In getting started, we invested years and millions of dollars in the creation of our platform, which is so advanced it gives us a very defensible competitive advantage. That kind of investment required the right investors that understood our vision and our timeline for growth. Today, our investors are glad they stayed with us through those early development years because we have produced an unmatched technology and a unique business model that is generating great success.
We also weren’t afraid to pivot when we needed to during those early years. As you navigate your market, you’ll learn and evolve. Keep an open mind; be open to making calculated change.
Lastly, particularly in a complex industry, you want to align yourself with as many subject matter experts as you can. The knowledge and deep-rooted relationships with benefits brokers and providers that I and my co-founder developed over the years, for example, have been key to our success. Align yourself with subject matter experts and you’ll avoid many “unforced errors” and accelerate your progress.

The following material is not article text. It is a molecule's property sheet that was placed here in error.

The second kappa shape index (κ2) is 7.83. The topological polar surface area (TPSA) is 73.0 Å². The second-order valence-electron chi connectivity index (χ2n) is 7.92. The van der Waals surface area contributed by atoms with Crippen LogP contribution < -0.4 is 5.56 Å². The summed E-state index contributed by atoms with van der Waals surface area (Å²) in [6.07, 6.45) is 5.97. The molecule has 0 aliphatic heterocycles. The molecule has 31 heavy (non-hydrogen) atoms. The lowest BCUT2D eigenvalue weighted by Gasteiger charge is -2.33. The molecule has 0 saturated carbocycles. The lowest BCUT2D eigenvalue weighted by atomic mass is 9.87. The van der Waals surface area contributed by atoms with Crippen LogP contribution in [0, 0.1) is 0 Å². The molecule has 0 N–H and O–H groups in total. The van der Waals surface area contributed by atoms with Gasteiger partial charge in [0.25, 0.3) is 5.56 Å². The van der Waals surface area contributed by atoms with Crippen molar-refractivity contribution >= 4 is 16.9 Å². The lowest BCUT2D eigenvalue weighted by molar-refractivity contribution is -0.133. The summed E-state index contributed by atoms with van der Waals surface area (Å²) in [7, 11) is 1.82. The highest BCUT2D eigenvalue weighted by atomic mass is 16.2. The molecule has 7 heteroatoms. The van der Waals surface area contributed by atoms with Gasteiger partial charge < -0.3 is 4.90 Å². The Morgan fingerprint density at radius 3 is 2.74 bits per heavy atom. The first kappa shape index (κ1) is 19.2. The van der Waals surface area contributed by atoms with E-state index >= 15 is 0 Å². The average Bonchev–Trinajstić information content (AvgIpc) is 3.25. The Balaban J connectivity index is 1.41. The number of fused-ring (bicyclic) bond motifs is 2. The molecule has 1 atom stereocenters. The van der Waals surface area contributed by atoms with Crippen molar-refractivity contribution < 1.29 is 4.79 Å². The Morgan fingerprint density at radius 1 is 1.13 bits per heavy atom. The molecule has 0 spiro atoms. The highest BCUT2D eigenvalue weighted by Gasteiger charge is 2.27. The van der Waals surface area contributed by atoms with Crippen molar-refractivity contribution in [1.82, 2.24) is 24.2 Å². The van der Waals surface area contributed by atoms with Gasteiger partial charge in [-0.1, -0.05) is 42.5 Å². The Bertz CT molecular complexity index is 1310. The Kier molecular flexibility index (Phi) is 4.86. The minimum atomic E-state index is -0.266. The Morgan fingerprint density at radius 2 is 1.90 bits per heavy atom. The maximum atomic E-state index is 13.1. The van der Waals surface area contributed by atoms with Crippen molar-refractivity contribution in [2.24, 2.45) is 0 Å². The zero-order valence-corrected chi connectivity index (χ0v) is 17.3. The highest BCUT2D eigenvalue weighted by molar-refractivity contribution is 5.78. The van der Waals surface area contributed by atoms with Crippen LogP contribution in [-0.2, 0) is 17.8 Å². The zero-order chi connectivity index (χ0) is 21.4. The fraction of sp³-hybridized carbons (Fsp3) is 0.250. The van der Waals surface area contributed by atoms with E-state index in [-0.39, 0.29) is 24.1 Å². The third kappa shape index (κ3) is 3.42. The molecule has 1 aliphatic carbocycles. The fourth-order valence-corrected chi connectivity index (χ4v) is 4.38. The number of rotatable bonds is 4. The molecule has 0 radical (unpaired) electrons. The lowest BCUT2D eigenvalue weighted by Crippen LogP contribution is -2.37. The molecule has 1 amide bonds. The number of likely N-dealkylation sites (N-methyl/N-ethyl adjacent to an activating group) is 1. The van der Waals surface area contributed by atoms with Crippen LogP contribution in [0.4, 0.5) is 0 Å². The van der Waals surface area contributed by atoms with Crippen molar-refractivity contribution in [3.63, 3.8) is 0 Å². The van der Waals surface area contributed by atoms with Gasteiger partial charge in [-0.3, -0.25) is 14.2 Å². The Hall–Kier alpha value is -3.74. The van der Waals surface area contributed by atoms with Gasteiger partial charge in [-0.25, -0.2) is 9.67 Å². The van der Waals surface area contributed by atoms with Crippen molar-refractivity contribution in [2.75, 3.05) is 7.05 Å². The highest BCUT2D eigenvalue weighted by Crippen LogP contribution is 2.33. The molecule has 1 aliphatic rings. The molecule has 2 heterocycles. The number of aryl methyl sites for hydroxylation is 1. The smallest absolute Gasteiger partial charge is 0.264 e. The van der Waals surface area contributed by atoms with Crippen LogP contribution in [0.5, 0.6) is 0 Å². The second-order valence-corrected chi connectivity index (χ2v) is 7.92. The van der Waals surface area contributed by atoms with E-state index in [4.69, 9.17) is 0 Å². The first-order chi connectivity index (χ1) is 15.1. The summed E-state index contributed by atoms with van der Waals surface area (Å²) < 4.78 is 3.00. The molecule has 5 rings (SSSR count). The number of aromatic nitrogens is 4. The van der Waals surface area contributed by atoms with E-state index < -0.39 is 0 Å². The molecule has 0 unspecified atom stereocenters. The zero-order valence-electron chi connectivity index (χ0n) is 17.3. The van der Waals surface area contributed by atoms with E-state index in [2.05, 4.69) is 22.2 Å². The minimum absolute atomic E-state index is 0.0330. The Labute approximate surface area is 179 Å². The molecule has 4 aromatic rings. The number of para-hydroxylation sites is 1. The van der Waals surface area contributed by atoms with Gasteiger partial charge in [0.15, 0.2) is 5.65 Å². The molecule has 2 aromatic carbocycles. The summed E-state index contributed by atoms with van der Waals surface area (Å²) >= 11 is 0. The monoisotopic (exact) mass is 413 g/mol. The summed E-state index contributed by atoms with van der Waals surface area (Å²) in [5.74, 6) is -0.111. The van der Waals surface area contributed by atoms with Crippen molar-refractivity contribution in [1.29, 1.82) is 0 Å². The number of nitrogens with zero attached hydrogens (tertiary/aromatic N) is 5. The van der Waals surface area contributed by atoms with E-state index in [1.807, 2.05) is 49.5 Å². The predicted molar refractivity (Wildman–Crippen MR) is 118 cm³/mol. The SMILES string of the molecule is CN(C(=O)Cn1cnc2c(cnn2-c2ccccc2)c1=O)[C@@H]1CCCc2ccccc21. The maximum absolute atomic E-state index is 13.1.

Originally we had two groups of naysayers, those that said it couldn’t be done because of the complexity of the industry, and those that didn’t want it to be done because they were part of the industry and perceived us as a threat. I still laugh when I think about the time an incumbent legacy partner actually told us that his mission in life was the relentless pursuit of the status quo! Change can be scary, right?!
Our goal became creating a win-win scenario that would enable the incumbents, rather than disintermediate them. This approach is unprecedented and often unbelievable at first to the incumbents in our industry. I wonder what that incumbent legacy partner would say now.